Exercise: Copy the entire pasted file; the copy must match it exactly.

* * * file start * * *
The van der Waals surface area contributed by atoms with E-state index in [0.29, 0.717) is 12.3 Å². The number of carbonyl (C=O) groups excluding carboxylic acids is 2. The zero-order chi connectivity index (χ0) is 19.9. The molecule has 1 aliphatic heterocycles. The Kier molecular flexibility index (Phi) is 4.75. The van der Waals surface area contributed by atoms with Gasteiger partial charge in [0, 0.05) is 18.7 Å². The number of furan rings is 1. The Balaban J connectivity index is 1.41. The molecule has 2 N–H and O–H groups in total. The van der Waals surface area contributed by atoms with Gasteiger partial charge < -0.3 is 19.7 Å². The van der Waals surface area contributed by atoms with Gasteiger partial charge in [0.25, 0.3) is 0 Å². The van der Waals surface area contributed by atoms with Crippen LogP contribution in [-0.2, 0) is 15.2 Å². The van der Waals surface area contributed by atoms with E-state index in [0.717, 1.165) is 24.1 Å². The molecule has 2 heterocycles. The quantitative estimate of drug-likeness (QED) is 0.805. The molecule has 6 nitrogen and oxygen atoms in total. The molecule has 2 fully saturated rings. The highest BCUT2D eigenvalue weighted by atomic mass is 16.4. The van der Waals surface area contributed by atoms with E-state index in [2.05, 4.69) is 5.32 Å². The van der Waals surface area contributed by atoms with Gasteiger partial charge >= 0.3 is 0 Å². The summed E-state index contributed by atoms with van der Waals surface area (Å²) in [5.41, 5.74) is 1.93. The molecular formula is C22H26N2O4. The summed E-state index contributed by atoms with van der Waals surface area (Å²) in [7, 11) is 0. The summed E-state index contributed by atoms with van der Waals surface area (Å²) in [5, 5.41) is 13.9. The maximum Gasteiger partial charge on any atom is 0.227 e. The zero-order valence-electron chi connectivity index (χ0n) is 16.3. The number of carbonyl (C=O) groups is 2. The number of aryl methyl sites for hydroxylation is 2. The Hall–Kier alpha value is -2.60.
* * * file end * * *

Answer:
The van der Waals surface area contributed by atoms with E-state index in [0.29, 0.717) is 12.3 Å². The number of carbonyl (C=O) groups excluding carboxylic acids is 2. The zero-order chi connectivity index (χ0) is 19.9. The molecule has 1 aliphatic heterocycles. The Kier molecular flexibility index (Phi) is 4.75. The van der Waals surface area contributed by atoms with Gasteiger partial charge in [0, 0.05) is 18.7 Å². The number of furan rings is 1. The Balaban J connectivity index is 1.41. The molecule has 2 N–H and O–H groups in total. The van der Waals surface area contributed by atoms with Gasteiger partial charge < -0.3 is 19.7 Å². The van der Waals surface area contributed by atoms with Gasteiger partial charge in [0.25, 0.3) is 0 Å². The van der Waals surface area contributed by atoms with Crippen LogP contribution in [-0.2, 0) is 15.2 Å². The van der Waals surface area contributed by atoms with E-state index in [0.717, 1.165) is 24.1 Å². The molecule has 2 heterocycles. The quantitative estimate of drug-likeness (QED) is 0.805. The molecule has 6 nitrogen and oxygen atoms in total. The molecule has 2 fully saturated rings. The highest BCUT2D eigenvalue weighted by atomic mass is 16.4. The van der Waals surface area contributed by atoms with E-state index in [2.05, 4.69) is 5.32 Å². The van der Waals surface area contributed by atoms with Gasteiger partial charge >= 0.3 is 0 Å². The summed E-state index contributed by atoms with van der Waals surface area (Å²) in [5.41, 5.74) is 1.93. The molecular formula is C22H26N2O4. The summed E-state index contributed by atoms with van der Waals surface area (Å²) in [7, 11) is 0. The summed E-state index contributed by atoms with van der Waals surface area (Å²) in [5, 5.41) is 13.9. The maximum Gasteiger partial charge on any atom is 0.227 e. The zero-order valence-electron chi connectivity index (χ0n) is 16.3. The number of carbonyl (C=O) groups is 2. The number of aryl methyl sites for hydroxylation is 2. The Hall–Kier alpha value is -2.60.